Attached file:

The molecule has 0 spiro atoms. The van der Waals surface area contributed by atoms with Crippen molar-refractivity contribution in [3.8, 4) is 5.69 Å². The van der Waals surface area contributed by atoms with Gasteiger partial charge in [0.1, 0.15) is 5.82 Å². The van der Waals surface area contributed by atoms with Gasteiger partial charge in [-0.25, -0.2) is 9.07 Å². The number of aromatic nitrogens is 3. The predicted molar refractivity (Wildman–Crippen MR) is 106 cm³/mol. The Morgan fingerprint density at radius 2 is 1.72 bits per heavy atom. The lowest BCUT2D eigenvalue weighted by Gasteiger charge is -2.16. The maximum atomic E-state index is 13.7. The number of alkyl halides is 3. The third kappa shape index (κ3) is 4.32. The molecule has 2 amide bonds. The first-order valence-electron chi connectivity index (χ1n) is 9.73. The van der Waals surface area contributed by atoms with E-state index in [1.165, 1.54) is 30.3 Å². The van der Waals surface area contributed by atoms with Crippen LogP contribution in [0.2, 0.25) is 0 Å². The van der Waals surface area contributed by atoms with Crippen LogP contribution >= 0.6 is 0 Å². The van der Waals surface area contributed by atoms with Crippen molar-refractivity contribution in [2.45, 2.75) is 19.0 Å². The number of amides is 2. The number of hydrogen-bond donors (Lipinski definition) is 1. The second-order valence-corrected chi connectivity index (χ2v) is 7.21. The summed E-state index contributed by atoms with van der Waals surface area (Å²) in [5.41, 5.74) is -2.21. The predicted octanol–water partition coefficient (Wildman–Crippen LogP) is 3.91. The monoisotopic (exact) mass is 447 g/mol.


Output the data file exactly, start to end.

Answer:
The molecule has 0 spiro atoms. The van der Waals surface area contributed by atoms with Crippen molar-refractivity contribution in [3.8, 4) is 5.69 Å². The van der Waals surface area contributed by atoms with Gasteiger partial charge in [0.1, 0.15) is 5.82 Å². The van der Waals surface area contributed by atoms with Gasteiger partial charge in [-0.25, -0.2) is 9.07 Å². The number of aromatic nitrogens is 3. The predicted molar refractivity (Wildman–Crippen MR) is 106 cm³/mol. The Morgan fingerprint density at radius 2 is 1.72 bits per heavy atom. The lowest BCUT2D eigenvalue weighted by Gasteiger charge is -2.16. The maximum atomic E-state index is 13.7. The number of alkyl halides is 3. The third kappa shape index (κ3) is 4.32. The molecule has 2 amide bonds. The first-order valence-electron chi connectivity index (χ1n) is 9.73. The van der Waals surface area contributed by atoms with E-state index in [1.165, 1.54) is 30.3 Å². The van der Waals surface area contributed by atoms with Crippen LogP contribution in [0.2, 0.25) is 0 Å². The van der Waals surface area contributed by atoms with Crippen LogP contribution >= 0.6 is 0 Å². The van der Waals surface area contributed by atoms with Crippen molar-refractivity contribution in [2.45, 2.75) is 19.0 Å². The number of amides is 2. The number of hydrogen-bond donors (Lipinski definition) is 1. The second-order valence-corrected chi connectivity index (χ2v) is 7.21. The summed E-state index contributed by atoms with van der Waals surface area (Å²) in [5.41, 5.74) is -2.21. The predicted octanol–water partition coefficient (Wildman–Crippen LogP) is 3.91. The monoisotopic (exact) mass is 447 g/mol.